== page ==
When you venture into the market to buy a best geyser, you encounter a dilemma whether to go in for an instant geyser or a storage geyser. Both these water heaters have their advantages and disadvantages.
We have already seen the comparison from the space angle (ideal water heater size). Let us look at the more important angle of power consumption.
Normally, one buys instant heaters for small uses like wash basins and kitchen sinks. It is easy to install such geysers at these places. Let us look at the larger picture now.
What is an instant water heater?
Before we move any further, should we not have an idea as to what constitutes an instant heater? As the name suggest, this appliance supplies hot water almost instantaneously.
Naturally, you expect these geysers to have very low storage capacity in the range of 1 to 3 litres. Anything over 3 litres constitutes a storage geyser. As this appliance heats the water instantly, they have a higher wattage in the range of 3 to 4.5 KW.
Time taken for heating water
In the winter months, the temperature of the water in India can be between 4C to 21C. Water below 4C will not be able to flow through pipes easily as they tend to become ice.
Consider the ideal conditions where we consider the optimum temperature as around 400C and the peak temperature at 60C.
When the input water is at around 15C, the instant heater can cake around 2 minutes to heat the water to 60C and about 1 minute to heat it to 40C. In case the input water temperature is higher at 21C, it will not take more than 20 seconds.
Water flow rate
This is an important feature. The quality of heat depends on the flow rate of water from the taps. In the normal course, the tap flow rate is around 3 litres / minute and showers have a rate of 8 litres / minute.
Thus, if you have a 3 litre instant geyser, the water in the geyser will heat up almost instantly as you empty the tank. In the case of showers, the flow rate is higher. Hence, you do not get water at the right temperature to bathe.
This is the ideal situation especially in cities where you have the input water temperature at around 21C. In colder cities, you will not get a continuous flow of hot water. You will have to wait for some time. Imagine doing so on a cold morning inside a wet bathroom. It can dissuade the strongest willed person as well.
Where can you use instant water heaters?
As mentioned earlier, these geysers have great use in kitchens and washbasins where the usage of water is less. In case you wish to use them in bathrooms, the geysers might serve you right if you belong to the southern part of India because the input water temperature will be in the range of 20C. Otherwise, it is always beneficial to opt for the storage water heaters.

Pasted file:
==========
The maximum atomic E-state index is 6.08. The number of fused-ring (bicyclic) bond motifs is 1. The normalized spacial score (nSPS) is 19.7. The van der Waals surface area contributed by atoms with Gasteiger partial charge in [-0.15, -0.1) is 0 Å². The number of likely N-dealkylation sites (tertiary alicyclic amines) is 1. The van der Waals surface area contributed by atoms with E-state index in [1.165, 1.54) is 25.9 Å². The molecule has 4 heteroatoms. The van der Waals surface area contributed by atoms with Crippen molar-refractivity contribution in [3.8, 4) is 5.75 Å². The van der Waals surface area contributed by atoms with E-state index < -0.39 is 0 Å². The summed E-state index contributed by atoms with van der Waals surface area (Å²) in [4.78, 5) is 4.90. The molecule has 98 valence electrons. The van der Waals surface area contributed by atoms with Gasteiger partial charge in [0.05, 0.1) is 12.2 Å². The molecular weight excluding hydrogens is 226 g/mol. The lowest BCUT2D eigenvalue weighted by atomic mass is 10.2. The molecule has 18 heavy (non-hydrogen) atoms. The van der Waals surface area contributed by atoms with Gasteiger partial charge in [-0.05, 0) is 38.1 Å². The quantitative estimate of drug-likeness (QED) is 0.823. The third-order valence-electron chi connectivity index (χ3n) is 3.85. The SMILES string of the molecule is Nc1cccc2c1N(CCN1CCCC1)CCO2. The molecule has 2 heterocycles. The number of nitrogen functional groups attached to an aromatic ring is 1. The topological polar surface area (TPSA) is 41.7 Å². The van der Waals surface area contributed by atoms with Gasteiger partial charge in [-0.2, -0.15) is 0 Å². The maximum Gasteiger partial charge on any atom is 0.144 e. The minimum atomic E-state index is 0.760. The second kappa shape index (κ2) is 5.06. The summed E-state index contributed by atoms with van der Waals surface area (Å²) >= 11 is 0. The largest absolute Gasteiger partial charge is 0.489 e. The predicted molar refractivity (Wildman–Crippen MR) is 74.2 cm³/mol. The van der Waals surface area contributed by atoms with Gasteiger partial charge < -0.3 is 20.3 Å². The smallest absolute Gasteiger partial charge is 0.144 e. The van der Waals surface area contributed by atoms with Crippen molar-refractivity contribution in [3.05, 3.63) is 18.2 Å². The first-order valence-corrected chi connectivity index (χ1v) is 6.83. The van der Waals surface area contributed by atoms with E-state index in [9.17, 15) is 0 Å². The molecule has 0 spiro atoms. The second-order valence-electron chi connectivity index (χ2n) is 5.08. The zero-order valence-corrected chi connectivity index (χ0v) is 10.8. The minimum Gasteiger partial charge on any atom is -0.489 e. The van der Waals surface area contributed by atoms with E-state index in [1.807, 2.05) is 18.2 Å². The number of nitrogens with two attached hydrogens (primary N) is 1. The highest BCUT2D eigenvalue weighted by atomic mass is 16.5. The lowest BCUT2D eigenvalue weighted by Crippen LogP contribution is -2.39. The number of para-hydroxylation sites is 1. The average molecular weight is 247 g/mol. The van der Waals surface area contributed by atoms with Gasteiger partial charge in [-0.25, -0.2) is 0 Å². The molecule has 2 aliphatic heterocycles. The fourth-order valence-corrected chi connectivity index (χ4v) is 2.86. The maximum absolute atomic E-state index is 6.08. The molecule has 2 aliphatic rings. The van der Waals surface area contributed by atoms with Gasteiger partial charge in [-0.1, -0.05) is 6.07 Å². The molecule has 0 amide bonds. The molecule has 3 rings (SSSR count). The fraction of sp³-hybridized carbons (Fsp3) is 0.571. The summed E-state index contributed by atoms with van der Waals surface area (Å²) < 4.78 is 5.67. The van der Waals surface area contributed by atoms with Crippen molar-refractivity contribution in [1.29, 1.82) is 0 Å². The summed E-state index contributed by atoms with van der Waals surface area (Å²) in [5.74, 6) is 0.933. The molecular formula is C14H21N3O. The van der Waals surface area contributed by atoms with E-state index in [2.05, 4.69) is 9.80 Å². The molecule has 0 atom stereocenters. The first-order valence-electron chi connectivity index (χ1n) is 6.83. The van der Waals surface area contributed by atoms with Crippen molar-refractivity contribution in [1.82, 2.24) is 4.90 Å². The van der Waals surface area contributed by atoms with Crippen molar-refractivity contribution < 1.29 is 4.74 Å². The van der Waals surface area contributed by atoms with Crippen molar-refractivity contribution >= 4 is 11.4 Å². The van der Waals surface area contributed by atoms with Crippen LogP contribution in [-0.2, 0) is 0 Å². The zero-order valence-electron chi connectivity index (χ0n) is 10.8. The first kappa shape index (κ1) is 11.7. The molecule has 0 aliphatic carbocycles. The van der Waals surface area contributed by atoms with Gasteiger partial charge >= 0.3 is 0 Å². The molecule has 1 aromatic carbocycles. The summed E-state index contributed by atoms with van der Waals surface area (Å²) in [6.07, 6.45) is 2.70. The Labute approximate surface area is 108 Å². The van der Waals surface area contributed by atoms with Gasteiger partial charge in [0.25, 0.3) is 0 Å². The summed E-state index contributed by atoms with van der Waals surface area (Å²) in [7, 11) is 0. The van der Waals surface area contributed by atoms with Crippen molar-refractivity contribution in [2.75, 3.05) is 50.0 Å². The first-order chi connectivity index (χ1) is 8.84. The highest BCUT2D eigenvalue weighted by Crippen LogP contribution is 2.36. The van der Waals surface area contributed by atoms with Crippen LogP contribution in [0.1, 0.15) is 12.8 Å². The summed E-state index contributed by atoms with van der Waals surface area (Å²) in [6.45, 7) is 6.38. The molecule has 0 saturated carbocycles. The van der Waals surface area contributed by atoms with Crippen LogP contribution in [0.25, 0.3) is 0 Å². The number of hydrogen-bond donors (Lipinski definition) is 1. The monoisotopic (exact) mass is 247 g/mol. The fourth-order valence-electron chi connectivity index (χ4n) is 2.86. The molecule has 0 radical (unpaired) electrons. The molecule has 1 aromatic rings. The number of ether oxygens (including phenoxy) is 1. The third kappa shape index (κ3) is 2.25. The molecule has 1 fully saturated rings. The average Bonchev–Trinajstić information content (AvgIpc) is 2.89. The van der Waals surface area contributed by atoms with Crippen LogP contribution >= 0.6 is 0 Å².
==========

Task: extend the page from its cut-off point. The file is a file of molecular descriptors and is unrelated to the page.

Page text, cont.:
Drawbacks of Instant heaters
If you go through the above paragraphs, you will infer that the standing loss will be at a minimum. Hence, there does not seem to be any power wastage. Therefore, they look great from an individual’s point of view. We shall look at the overall picture.
The instant geysers have the responsibility of delivering instant hot water at optimum temperatures. The power consumption is on the higher side in the range of 3 KW to 4.5 KW.
The storage geysers consume 2 KW of power in the bargain. If you heat 15 litres of water, both the geysers will consume the same amount of power. The only difference is that the instant geysers take less time. However, they put more load on the system.
Now, consider the situation in a city like Delhi. A majority of people in the city take bath between 7 am to 9 am. If each house used an instant geyser system, the load on the main grid would be tremendous leading to a grid failure.
However, the storage geysers can balance out the equation as they consume the same power over a longer period. There will not be a sudden spike in the demand.
In case of instant geysers, the fixed cost can escalate. Therefore, you might save money in the short run but transfer it to fixed costs.
In the overall scenario, the storage geysers are better than the instant geysers.
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VS Chaitanya is a Computer engineer, creator, and editor in chief of Kitchenarena. He is a Microsoft Certified Solutions Expert and has experience of Ten years in technology news reporting and his area of expertise includes Large Appliances and Electronics.